Packed gym airs concerns at meeting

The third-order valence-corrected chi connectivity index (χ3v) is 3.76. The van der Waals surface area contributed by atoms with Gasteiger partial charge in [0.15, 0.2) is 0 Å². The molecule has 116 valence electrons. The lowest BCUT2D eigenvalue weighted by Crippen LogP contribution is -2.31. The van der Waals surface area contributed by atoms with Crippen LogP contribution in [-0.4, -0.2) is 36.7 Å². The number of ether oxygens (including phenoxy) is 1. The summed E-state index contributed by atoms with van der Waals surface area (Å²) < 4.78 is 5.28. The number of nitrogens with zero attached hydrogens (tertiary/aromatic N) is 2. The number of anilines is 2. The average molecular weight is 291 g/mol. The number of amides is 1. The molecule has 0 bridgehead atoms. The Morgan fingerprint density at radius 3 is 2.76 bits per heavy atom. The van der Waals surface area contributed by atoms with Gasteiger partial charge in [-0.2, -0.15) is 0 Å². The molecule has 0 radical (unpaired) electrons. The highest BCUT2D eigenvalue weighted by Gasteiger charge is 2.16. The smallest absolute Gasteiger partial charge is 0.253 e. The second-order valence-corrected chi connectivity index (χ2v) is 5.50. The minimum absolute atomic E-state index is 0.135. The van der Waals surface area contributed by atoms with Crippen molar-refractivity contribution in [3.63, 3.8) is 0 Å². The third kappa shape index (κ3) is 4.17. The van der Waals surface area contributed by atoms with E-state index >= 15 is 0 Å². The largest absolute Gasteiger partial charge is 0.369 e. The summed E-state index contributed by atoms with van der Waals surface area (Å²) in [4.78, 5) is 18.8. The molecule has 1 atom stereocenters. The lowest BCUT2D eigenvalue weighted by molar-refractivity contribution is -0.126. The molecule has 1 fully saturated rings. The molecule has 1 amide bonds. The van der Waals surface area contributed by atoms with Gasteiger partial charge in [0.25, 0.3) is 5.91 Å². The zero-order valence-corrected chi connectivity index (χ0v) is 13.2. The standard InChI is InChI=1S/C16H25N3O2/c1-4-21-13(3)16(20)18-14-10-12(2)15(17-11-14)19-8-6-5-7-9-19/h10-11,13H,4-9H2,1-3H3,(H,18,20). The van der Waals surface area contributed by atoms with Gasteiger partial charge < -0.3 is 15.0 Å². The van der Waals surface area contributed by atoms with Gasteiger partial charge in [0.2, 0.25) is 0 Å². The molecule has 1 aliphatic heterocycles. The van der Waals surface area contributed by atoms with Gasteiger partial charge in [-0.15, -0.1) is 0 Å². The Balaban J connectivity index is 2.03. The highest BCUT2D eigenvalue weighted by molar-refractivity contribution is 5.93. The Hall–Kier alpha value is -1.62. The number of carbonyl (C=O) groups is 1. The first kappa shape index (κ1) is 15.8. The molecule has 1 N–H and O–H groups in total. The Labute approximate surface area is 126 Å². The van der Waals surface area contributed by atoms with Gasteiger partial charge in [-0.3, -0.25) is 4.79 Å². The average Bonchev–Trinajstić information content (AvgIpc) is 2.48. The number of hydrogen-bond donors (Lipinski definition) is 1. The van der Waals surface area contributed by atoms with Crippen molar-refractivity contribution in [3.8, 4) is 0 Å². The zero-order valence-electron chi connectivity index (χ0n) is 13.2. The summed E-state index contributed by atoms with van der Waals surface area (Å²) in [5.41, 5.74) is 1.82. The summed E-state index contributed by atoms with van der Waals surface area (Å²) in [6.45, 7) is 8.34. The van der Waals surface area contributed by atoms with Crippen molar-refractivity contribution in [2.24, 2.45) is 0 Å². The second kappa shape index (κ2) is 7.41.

PARACHUTE – Energy industry workers and representatives, environmental advocates and concerned residents sounded off on proposed oil and gas drilling rules Thursday night during a public meeting in Battlement Mesa. The public meeting, one of four the Colorado Oil and Gas Conservation Commission will hold across the state as it drafts new rules for oil and gas development in the state, drew enough people to almost fill the entire Battlement Activity Center’s gymnasium.In a public comment period during the meeting, some hailed the new oil and gas rules, while energy company officials, industry workers and independent owners said the proposed regulations could have a dramatic impact on the burgeoning natural gas industry in Northwest Colorado.”The regulations are subject to revision and refinement,” said Dave Neslin, acting director of the COGCC at the start of the meeting. “It is something we are providing to stakeholders and citizens like yourself to get your input.”The COGCC, in late November, issued an initial pre-draft rulemaking proposal for rules the agency may initiate as it moves forward with implementing House bills 1298 and 1341, which the state legislature passed last year. HB 1341 reconfigured the membership makeup of the COGCC and expanded its focus to consider public health and wildlife impacts. Its companion bill, HB 1298, requires the COGCC to use best “management practices to minimize harm from oil-and-gas development,” according to according to Gov. Bill Ritter’s office.The COGCC will hold three more meetings and organize work groups to gather comments and information prior to the development of draft rules. A preliminary draft of the rules, which would include public comment input from the four meetings, is expected sometime in March. Adoption of the final rules is expected by July 1.Some of the rules proposed by the COGCC include a new permitting process. The new Form 34 permit would seek consultation from the Colorado Department of Public Health and Environment and the Division of Wildlife during the approval process of oil and gas permits.Another proposed plan would be a voluntary process that would encourage companies to establish Comprehensive Development plans. They would address all of the “operator’s anticipated development” in a particular area, according to the proposed rules.Many energy industry workers in the audience feared the consequences of the proposed rules. Gene Cahalan, a safety operations manager for Parachute-based Blac-Frac, was one of them.”I think the (proposed rules) are a little bit stringent,” Cahalan said. “The industry itself has started on a set of procedures that are similar to the rules proposed.”But Lisa Bracken, who lies in Divide Creek south of Silt and spoke before the large standing-room only crowd, said she and her neighbors want to see a balance between the burgeoning gas industry and efforts to protect the environment and public health. She said she supports the new rules.”It’s been so unbalanced since 2003,” Bracken said. “The new rules are a step in the right direction. I think they are a strong indication that state legislators recognize the need to balance multiple interests, including public health safety and the environment. Those two have to come first because they have to last.” The crowded gymnasium was dominated by energy company workers and industry representatives. They erupted when Wade Haerle, a member of the Grand Junction Area Chamber of Commerce (GJACC), criticized the creation of the proposed rules, a process that Harele said occurred without any input from industry.EnCana Oil and Gas Development (USA) had a large contingent of workers at the meeting after the company asked its employees to attend last week. EnCana also asked local area nonprofits to attend the meeting, according to a letter written by Darrin Henke, vice president for the South Rockies Business Unit of EnCana. “Based upon an outline of the rules circulated in early December, we know that if implemented, these proposed rules will undoubtedly result in less tax revenue to local and state governments, costly delays in permitting, and less production of the low carbon-emitting natural gas Coloradans rely on as a key part of their secure, stable and affordable energy supply,” Henke wrote. Some of the new rules proposed by the COGCC, such as the Form 34 permitting process, were welcome news for Duke Cox, interim executive director of the Western Colorado Congress, a grassroots advocacy organization that advocates responsible environmental stewardship.”I think it is a good step,” Cox said. “One of the problems created by the hasty drilling permitting process was a deficiency in our ability to consider potential problems. Giving the CDPHE and the Division of Wildlife an opportunity to review applications is a prudent move.”Cox viewed the proposed rules as a way to balance the previous situation in Colorado that favored “all out, no-holds barred energy development.””Even though energy representatives are crying foul, these measures will not drive the industry from Colorado,” Cox said.Judy Jordan, Garfield County’s oil and gas liaison, said after the meeting that she appreciated the COGCC’s efforts to hear the concerns of residents and energy company representatives about the proposed rules. “There is a need for that to happen,” Jordan said. Contact Phillip Yates: firstname.lastname@example.org
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